Some, like the Solight SolarPuff Lantern, are fairly minimal with only three different light settings: low, high, and flashing. Others jam in different modes to amp up the ambiance at camp and lend some light to whatever mood you’re going for. The BioLite AlpenGlow 500 has four main modes (white light, warm light, color light, and multi-color light) which can be further augmented with a few shakes to add single-side lighting, flickering, and even a “fireworks” light show effect.

Other lanterns still, like the Ledlenser ML6, will offer a red light option, which can be very helpful when aiming to maintain your night vision (or avoid waking your tent-mate). This lantern also will flash an SOS signal for emergency situations, as well as a strobe that’s meant for self-defense.

Black Diamond Moji Lantern in Tent
Ounces matter on the Alaskan tundra, and a lightweight but powerful lantern like the Black Diamond Moji is just the ticket; (photo/Nick Belcaster)

LED vs. Incandescent

Lanterns of old all utilized incandescent bulbs to provide their light, but these have largely gone away in favor of LEDs. Light-emitting diodes are far more energy efficient — often more than 75% — and have a lifespan that exceeds the wire filaments of incandescent bulbs.

Another benefit of LEDs is they have a high Color Rendering Index (CRI) level, a measurement of how natural colors render in certain light. Lanterns like the BioLite AlpenGlow 500 Lantern boast a CRI of 90 and produce high-quality color lighting.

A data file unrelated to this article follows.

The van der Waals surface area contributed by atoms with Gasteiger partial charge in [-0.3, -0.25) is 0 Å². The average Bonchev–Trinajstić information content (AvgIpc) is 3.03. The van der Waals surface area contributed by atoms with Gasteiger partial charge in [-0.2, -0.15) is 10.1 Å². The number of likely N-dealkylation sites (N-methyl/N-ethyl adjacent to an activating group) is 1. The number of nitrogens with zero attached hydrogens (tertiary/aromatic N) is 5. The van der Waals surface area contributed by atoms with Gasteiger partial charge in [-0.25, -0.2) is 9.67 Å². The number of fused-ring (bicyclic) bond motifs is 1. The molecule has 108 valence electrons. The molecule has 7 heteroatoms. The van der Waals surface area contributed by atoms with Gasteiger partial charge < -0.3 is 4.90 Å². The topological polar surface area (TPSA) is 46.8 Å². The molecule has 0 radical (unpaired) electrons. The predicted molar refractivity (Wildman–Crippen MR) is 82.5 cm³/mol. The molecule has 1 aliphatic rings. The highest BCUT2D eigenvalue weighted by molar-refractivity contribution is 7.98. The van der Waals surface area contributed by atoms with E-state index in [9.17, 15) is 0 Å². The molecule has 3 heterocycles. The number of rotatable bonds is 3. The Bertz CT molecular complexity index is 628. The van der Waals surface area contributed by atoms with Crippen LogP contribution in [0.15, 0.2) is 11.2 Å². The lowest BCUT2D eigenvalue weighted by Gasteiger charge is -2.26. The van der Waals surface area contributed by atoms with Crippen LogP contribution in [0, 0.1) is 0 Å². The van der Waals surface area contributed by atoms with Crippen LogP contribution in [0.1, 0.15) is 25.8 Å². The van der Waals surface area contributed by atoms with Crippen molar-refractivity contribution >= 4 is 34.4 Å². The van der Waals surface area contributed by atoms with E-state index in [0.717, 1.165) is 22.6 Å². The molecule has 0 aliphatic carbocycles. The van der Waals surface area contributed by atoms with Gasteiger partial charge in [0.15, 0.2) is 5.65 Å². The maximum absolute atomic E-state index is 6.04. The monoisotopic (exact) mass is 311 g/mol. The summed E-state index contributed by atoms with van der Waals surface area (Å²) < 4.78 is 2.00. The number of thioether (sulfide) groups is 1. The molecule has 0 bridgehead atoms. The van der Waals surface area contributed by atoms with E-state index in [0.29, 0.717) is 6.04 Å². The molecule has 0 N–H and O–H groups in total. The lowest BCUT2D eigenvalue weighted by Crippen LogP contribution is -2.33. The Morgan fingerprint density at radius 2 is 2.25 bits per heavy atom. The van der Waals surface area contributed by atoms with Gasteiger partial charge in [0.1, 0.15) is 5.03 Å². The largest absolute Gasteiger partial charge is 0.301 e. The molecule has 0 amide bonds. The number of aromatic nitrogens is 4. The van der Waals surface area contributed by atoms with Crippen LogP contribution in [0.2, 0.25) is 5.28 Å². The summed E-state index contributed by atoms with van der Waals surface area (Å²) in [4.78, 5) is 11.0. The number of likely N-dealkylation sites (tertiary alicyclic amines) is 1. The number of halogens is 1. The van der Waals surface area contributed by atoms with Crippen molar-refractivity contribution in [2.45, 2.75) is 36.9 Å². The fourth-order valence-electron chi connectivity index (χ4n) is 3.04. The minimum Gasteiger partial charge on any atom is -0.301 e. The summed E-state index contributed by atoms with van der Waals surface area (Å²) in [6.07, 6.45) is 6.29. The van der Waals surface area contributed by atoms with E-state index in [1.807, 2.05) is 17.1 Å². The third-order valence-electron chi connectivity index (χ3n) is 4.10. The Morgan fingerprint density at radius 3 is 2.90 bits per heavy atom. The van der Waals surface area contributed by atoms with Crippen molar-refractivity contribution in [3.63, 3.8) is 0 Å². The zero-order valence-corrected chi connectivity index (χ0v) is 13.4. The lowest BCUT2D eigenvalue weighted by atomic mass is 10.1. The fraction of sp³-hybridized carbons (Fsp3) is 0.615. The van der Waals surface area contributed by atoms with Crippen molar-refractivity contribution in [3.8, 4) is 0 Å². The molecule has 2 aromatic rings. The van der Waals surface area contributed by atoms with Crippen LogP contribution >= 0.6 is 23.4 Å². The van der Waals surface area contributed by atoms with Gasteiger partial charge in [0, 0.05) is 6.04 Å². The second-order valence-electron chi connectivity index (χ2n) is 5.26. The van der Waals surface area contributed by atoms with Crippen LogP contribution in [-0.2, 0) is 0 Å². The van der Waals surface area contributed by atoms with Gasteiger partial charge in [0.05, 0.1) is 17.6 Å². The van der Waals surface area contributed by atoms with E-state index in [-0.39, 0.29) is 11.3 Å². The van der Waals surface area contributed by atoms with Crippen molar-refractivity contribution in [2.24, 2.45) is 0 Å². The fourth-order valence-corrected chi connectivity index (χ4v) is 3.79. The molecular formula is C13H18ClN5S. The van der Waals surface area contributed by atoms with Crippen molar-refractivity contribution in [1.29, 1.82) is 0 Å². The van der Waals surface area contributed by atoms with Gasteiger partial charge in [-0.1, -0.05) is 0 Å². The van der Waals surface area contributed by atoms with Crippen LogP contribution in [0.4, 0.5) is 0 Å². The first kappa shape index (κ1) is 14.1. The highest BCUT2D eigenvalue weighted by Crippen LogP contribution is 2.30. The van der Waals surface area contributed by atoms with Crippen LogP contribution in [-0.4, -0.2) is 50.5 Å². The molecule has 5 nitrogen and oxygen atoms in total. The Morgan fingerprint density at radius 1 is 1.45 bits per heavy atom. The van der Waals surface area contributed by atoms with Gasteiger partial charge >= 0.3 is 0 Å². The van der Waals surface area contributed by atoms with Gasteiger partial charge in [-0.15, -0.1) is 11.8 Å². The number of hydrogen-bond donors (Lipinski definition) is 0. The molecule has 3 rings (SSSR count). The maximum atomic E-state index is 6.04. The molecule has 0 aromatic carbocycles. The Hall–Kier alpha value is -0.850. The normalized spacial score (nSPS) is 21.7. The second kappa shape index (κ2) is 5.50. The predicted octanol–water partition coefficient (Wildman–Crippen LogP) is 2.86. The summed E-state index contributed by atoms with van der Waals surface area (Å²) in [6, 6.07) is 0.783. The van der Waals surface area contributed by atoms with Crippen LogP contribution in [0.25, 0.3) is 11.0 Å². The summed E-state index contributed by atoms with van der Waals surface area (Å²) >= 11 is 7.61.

One downside, however, is that LEDs are typically not user-replaceable. Thankfully, the lifespan of an LED is often given in years, not months, so barring a faulty light, you should never run into the issue.

Weight and Packed Size

Solight SolarPuff Lantern
At only 2.6 ounces and packing as small as a CD case (remember those?), the Solight SolarPuff takes the prize as the most ultralight; (photo/Nick Belcaster)

Consider how you will use your lantern. For car camping, weight and packed size are not going to be an issue. If you plan on packing your lantern into the woods, however, you’re going to want something lighter that won’t take up much pack space. If you’re going backpacking, look for a small or collapsible lantern. A good flashlight or a headlamp may even be in order.

Camping Lanterns

Lanterns like the BioLite AlpenGlow 500, Black Diamond Orbiter 650, and Goal Zero Lighthouse 600 are all at the top of our list of the best lanterns to take on camping trips. They all sport an extended battery life, broad light cast, and mounting solutions that make them amenable to different camp setups. These lanterns all hover around the 1-pound mark, and while they aren’t the most packable, typically folks going camping need only worry about over-filling the back of the car.

There are also a number of fun lighting options, like the MPOWERD Luci String Lights, which can be strung up and really spread some light, or the Goal Zero Skylight, which will illuminate your whole campsite (and then some). Consider a mix of both types of lighting to cover both your flood and spot light needs.

Backpacking Lanterns